• Variety of events that can be identified: A typical hardware-triggering system can isolate around 10 different types of events or trigger modes. Developing a new hardware-trigger mode typically is daunting for oscilloscope vendors, requiring extensive engineering resources and expensive IC fabrications. Software event identification enables a much wider range of possibilities at a development cost that’s orders of magnitude less. Current event identification software can isolate any event that can be described by a waveform measurement (well over 30 in modern oscilloscopes), plus find troublesome events such as non-monotonic edges caused by improper signal terminations. Designing a hardware-trigger circuit to trigger on such a subtle waveform phenomenon as a non-monotonic edge would be nearly impossible.
  • Speed of events that can be distinguished: A hardware-trigger circuit is fundamentally limited by the speed of its transistors, and it’s an analog-based approach. Best-in-class hardware-trigger circuits currently offer pulse-width (or glitch) triggering down to 300 ps and serial triggering to 3.25 Gbits/s. While these specifications are admirable, hardware-triggering circuits aren’t keeping up with cutting-edge designs that are now reaching 8.5 Gbits/s and beyond. Event identification software is fundamentally limited by the oscilloscope’s sample rate, and it’s essentially a digital process. With industry-leading sample rates measuring 40 Gsamples/s, the speed of events that can be identified by a software-event-identification system is considerably higher than its hardware counterparts. Pulse widths as narrow as 70 ps and serial “finding” as fast as 8.5 Gbits/s are possible with the new approach. (See Figure 2 for another high-speed example.)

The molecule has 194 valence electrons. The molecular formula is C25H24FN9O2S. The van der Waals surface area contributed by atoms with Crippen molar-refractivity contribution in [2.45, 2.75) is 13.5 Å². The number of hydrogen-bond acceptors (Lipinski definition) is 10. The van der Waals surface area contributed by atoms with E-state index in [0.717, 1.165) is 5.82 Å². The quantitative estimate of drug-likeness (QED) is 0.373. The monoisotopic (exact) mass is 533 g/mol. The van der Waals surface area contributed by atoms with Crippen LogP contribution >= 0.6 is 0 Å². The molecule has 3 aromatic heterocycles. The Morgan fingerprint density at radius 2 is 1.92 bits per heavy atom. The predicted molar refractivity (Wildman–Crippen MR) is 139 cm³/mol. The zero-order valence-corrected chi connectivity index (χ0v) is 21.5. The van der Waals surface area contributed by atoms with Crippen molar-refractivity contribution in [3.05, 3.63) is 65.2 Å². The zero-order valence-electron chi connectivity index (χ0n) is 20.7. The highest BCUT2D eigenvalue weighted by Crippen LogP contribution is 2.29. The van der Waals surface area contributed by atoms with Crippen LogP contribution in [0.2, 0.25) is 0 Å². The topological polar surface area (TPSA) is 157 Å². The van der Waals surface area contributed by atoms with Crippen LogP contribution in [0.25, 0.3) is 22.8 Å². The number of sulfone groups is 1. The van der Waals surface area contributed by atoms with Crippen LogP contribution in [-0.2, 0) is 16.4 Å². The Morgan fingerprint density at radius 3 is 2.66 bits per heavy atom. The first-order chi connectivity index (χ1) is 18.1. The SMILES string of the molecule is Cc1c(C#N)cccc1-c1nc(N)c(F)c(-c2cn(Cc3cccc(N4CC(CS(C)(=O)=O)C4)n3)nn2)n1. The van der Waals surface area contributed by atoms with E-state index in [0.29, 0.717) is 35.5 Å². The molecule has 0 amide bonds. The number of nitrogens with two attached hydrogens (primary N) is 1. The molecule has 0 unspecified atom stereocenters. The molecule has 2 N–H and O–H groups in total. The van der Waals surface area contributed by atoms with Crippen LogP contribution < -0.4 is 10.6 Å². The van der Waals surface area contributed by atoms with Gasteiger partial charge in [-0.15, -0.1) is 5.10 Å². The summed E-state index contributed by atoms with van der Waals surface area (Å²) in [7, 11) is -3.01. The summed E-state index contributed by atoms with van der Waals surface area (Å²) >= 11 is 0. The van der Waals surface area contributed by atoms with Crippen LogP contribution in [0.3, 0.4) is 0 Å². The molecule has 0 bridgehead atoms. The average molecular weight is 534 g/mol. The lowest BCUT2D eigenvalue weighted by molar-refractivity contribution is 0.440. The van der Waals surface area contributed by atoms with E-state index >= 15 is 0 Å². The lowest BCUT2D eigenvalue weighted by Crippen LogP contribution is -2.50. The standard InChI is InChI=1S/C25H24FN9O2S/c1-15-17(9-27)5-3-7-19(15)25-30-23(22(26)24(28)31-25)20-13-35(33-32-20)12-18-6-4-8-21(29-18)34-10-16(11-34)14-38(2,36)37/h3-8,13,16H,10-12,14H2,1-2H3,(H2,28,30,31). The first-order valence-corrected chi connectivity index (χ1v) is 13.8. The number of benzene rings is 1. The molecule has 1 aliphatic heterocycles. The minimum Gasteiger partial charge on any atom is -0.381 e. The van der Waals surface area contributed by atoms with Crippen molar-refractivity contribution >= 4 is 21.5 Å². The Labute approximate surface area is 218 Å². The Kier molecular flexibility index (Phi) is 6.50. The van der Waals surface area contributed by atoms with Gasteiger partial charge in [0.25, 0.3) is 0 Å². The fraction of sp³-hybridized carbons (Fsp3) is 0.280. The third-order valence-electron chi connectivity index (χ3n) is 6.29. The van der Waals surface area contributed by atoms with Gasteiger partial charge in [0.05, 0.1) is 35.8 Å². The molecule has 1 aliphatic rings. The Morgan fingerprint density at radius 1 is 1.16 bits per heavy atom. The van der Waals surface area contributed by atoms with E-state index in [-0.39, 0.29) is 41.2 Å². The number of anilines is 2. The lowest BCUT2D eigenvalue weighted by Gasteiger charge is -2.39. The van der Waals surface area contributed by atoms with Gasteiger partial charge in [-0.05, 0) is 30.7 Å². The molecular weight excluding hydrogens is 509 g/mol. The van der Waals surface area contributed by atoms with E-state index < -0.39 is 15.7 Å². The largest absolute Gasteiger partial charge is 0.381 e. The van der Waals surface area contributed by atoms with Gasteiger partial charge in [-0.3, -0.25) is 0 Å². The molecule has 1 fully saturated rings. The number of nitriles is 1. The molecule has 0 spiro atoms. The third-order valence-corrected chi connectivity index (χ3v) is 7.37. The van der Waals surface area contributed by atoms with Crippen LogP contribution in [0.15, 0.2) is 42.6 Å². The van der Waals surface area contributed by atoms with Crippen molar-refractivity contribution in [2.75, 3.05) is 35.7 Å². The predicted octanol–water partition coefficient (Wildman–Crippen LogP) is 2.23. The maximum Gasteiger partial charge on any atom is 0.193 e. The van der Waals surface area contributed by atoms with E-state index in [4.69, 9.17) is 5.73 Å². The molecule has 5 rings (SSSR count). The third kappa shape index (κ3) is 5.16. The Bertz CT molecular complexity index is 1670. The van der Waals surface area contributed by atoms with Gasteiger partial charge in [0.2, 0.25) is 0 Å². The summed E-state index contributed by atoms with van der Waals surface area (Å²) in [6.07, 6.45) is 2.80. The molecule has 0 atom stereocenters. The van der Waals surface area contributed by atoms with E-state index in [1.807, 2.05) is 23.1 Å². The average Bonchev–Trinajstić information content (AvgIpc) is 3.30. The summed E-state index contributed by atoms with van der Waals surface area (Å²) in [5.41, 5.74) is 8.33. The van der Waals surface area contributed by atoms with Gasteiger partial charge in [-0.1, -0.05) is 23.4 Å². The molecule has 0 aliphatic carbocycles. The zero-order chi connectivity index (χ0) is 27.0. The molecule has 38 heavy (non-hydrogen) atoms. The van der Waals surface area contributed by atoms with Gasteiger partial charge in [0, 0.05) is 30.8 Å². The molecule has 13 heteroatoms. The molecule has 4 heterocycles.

• Resolution of events that can be distinguished: A hardware-trigger circuit has relatively coarse time resolution in the tens or even hundreds of picoseconds, depending on the specific trigger event, the waveform signal characteristics, and particular waveform activity leading up to the trigger event. This coarse resolution can be insufficient for testing against a precise specification (i.e., false failures can be generated). Because software event identification is a digital process, DSP techniques such as one- to 16-sample point interpolation can be used to effectively increase the event resolution. Events can be deemed to pass or fail with picoseconds of resolution. Figure 2 illustrates the identification of a 36-ps rise time.
  • If you can see it, you can isolate it: One of the most striking capabilities of event identification software is its Zone Finder functionality. Most scope users have seen intermittent waveforms occasionally flicker across the screen but have been unable to hit the stop button fast enough to catch them. Typically, these users then will put the scope into a single acquisition mode and hit the single button repeatedly (sometimes very repeatedly) in a vain attempt to capture the infrequent event. Usually, the only result is a very sore button finger. A Zone Finder allows users to interactively draw a zone box on the display where they see the signal intermittently flicker. The next time the waveform flickers through the zone, the scope will automatically stop and display the highly sought after waveform. Figure 3 illustrates a two-zone example. This capability alone is often invaluable.
  • Synchronization with hardware triggering: Finally, the event identification software can be used with the hardware-trigger mechanism via a programmable delay mechanism. That is, it can find the defined software event that occurs a specified amount of time from the defined hardware event. In this way, the combined hardware/software system can be employed as a trigger sequencer (find A then B for example), or the hardware can be used to qualify waveforms for the software to inspect, improving efficiency.

Event identification software is a powerful complement to traditional hardware-triggering or deep-memory capture approaches for identifying signal-integrity issues. When oscilloscope dead time isn’t an issue (i.e., the event occurs more frequently than every second or so—a relative eternity in the world of high-speed electronics), the new approach of software event identification will prove to be the most flexible and effective means of finding a signal-integrity problem with an electronic design.